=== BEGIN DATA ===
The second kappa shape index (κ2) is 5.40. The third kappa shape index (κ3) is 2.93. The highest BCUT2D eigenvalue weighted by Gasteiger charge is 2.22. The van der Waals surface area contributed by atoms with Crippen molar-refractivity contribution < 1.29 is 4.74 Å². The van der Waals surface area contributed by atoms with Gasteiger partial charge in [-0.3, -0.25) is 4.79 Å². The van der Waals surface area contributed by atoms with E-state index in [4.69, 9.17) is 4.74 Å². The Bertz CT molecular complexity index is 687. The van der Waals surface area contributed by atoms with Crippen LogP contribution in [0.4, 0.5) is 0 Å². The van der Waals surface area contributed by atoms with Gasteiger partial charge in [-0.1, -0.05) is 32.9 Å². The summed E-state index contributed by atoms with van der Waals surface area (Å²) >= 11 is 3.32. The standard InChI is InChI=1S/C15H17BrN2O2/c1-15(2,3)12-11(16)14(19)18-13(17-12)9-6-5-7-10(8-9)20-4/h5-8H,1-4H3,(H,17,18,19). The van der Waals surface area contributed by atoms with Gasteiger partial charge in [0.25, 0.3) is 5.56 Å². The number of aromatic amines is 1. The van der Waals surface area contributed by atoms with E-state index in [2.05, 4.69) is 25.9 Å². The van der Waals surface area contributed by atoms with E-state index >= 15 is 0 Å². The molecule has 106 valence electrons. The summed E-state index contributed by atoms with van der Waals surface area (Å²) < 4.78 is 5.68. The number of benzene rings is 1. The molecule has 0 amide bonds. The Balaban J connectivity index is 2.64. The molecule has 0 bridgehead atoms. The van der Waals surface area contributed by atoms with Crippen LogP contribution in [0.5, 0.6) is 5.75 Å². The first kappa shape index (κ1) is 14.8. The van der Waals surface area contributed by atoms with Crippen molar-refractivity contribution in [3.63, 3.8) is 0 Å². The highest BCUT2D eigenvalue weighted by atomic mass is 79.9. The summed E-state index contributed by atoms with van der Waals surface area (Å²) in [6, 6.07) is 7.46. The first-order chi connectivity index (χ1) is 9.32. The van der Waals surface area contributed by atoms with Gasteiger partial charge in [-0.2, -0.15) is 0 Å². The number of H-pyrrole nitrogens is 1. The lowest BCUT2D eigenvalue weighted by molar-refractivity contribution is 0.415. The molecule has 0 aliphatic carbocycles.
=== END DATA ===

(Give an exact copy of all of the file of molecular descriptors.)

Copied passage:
The second kappa shape index (κ2) is 5.40. The third kappa shape index (κ3) is 2.93. The highest BCUT2D eigenvalue weighted by Gasteiger charge is 2.22. The van der Waals surface area contributed by atoms with Crippen molar-refractivity contribution < 1.29 is 4.74 Å². The van der Waals surface area contributed by atoms with Gasteiger partial charge in [-0.3, -0.25) is 4.79 Å². The van der Waals surface area contributed by atoms with E-state index in [4.69, 9.17) is 4.74 Å². The Bertz CT molecular complexity index is 687. The van der Waals surface area contributed by atoms with Crippen LogP contribution in [0.4, 0.5) is 0 Å². The van der Waals surface area contributed by atoms with Gasteiger partial charge in [-0.1, -0.05) is 32.9 Å². The summed E-state index contributed by atoms with van der Waals surface area (Å²) >= 11 is 3.32. The standard InChI is InChI=1S/C15H17BrN2O2/c1-15(2,3)12-11(16)14(19)18-13(17-12)9-6-5-7-10(8-9)20-4/h5-8H,1-4H3,(H,17,18,19). The van der Waals surface area contributed by atoms with Gasteiger partial charge in [0.25, 0.3) is 5.56 Å². The number of aromatic amines is 1. The van der Waals surface area contributed by atoms with E-state index in [2.05, 4.69) is 25.9 Å². The van der Waals surface area contributed by atoms with E-state index >= 15 is 0 Å². The molecule has 106 valence electrons. The summed E-state index contributed by atoms with van der Waals surface area (Å²) < 4.78 is 5.68. The number of benzene rings is 1. The molecule has 0 amide bonds. The Balaban J connectivity index is 2.64. The molecule has 0 bridgehead atoms. The van der Waals surface area contributed by atoms with Crippen LogP contribution in [0.5, 0.6) is 5.75 Å². The first kappa shape index (κ1) is 14.8. The van der Waals surface area contributed by atoms with Crippen molar-refractivity contribution in [3.63, 3.8) is 0 Å². The highest BCUT2D eigenvalue weighted by atomic mass is 79.9. The summed E-state index contributed by atoms with van der Waals surface area (Å²) in [6, 6.07) is 7.46. The first-order chi connectivity index (χ1) is 9.32. The van der Waals surface area contributed by atoms with Gasteiger partial charge in [-0.2, -0.15) is 0 Å². The number of H-pyrrole nitrogens is 1. The lowest BCUT2D eigenvalue weighted by molar-refractivity contribution is 0.415. The molecule has 0 aliphatic carbocycles.